Three members of the same Whangarei family illegally sold oysters door-to-door to raise money to help pay for a tangi and a relative's headstone, a court has heard.
Maraea Taueki, 43, solo parent, Maria Shortland, 49, solo parent, and Arthur Taueki, 54, unemployed, appeared in Whangarei District Court this week for sentencing after pleading guilty to a joint charge of possessing oysters for sale from an unauthorised source, in contravention of the Fisheries Act.
They were each fined $450, ordered to pay $130 each in court costs and the Toyota Hi Ace van they used to sell the oysters from was forfeited to the Crown.
Defence lawyer Shaun Russell said losing the van would cause undue hardship as it was needed to transport a child who had breathing difficulties and his vital breathing equipment. The family is now in discussions with Ministry of Primary Industry officials to try to prevent the van being sold.
Ministry prosecutor Paddy Wood said the offence carried a maximum penalty of $250,000 fine and while this was at the lower end of offending it struck at the heart of the purposes of the Fisheries Act to protect fishery stocks.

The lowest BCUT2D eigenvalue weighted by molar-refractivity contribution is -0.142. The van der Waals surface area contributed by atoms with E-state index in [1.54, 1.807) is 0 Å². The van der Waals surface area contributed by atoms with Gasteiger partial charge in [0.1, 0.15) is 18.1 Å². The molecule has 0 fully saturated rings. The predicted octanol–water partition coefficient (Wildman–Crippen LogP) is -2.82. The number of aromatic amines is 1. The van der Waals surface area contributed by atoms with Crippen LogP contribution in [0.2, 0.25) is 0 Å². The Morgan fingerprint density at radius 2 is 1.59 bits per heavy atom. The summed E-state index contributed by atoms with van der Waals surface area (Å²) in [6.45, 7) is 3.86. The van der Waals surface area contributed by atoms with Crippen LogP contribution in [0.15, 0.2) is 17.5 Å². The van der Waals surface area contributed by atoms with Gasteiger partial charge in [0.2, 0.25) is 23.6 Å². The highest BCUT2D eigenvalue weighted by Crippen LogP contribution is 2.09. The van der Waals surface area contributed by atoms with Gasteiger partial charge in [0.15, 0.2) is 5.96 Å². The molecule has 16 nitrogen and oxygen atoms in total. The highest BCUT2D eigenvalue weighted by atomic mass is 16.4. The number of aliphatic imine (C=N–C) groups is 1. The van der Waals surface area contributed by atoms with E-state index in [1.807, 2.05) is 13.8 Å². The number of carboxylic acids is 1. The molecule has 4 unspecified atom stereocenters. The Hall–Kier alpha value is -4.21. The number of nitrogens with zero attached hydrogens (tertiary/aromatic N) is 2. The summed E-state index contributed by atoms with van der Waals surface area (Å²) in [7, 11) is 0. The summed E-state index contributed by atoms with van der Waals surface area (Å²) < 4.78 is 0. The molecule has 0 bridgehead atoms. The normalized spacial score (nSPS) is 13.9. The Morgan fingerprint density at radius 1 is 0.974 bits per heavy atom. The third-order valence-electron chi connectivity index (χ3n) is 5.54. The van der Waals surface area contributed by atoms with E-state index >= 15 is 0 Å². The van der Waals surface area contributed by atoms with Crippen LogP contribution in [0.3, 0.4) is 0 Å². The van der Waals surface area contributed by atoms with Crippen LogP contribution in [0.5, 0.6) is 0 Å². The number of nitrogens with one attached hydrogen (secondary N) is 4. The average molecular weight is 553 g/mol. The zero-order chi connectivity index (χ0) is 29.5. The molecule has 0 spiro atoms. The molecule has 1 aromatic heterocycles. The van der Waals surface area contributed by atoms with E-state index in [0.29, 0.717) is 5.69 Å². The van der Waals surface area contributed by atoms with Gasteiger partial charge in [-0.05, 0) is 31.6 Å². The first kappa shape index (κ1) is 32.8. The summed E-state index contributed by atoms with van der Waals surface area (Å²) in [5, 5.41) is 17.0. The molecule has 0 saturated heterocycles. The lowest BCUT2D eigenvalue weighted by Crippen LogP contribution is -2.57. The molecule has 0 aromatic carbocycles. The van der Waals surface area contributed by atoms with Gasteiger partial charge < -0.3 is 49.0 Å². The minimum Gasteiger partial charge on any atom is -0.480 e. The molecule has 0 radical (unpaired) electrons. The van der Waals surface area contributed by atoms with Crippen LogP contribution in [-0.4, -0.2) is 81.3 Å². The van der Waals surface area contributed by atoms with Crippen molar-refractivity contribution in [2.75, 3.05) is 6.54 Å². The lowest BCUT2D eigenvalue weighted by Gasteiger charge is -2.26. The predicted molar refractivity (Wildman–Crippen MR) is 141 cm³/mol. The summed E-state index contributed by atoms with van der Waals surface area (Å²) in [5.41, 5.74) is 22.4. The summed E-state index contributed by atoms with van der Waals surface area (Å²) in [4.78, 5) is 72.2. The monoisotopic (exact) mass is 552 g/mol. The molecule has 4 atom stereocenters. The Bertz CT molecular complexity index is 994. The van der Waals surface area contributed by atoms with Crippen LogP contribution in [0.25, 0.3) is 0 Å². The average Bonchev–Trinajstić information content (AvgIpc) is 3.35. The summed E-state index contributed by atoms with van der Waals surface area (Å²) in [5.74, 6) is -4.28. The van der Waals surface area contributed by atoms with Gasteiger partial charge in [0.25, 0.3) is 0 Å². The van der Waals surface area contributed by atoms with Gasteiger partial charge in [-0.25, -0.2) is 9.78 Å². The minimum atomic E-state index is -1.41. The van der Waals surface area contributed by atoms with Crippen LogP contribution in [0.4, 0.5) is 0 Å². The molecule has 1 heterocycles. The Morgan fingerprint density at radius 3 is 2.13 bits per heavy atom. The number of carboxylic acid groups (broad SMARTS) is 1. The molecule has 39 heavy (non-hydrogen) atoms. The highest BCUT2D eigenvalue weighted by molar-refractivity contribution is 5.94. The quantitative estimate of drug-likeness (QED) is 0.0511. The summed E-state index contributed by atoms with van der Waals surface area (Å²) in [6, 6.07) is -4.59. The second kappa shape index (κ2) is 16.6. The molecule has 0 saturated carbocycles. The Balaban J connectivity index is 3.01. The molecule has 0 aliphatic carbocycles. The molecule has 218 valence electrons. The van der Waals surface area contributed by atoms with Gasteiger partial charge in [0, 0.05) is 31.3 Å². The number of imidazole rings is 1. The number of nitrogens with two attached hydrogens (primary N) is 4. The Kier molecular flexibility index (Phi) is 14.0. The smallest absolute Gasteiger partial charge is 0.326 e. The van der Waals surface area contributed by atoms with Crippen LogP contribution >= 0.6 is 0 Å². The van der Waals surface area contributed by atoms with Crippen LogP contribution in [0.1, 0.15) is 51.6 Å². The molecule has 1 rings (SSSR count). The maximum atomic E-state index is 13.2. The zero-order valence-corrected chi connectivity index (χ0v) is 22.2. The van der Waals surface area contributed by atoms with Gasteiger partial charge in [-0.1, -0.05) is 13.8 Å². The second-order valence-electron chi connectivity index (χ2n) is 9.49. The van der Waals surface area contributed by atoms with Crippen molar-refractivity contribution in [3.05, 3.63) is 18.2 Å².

Mr Russell told sentencing Judge Keith de Ridder this was the first offending by the trio and it was genuine naivety rather than deliberate offending.
"And the penalty of them not having that vehicle is going to be tremendous for them. They are all beneficiaries and don't have much money," Mr Russell said.
The summary of facts said the trio along with some teenage children, went door-to-door around Kamo and Tikipunga in the van selling pottles of oysters for $5 to $10 on July 14-16 this year. They sold about $220 worth.
A member of the public rang fisheries officers and the trio were followed and arrested. In explanation Shortland said the oysters had been obtained by family members from the Opua Marina.
She said the oysters had been gathered for a tangi at Mt Mangonui and to raise money for her brother's unveiling.
Maraea Taueki admitted she had gone out selling oysters with her son and daughter selling them also under her direction. She also said they were selling oysters to raise money for a relative's headstone.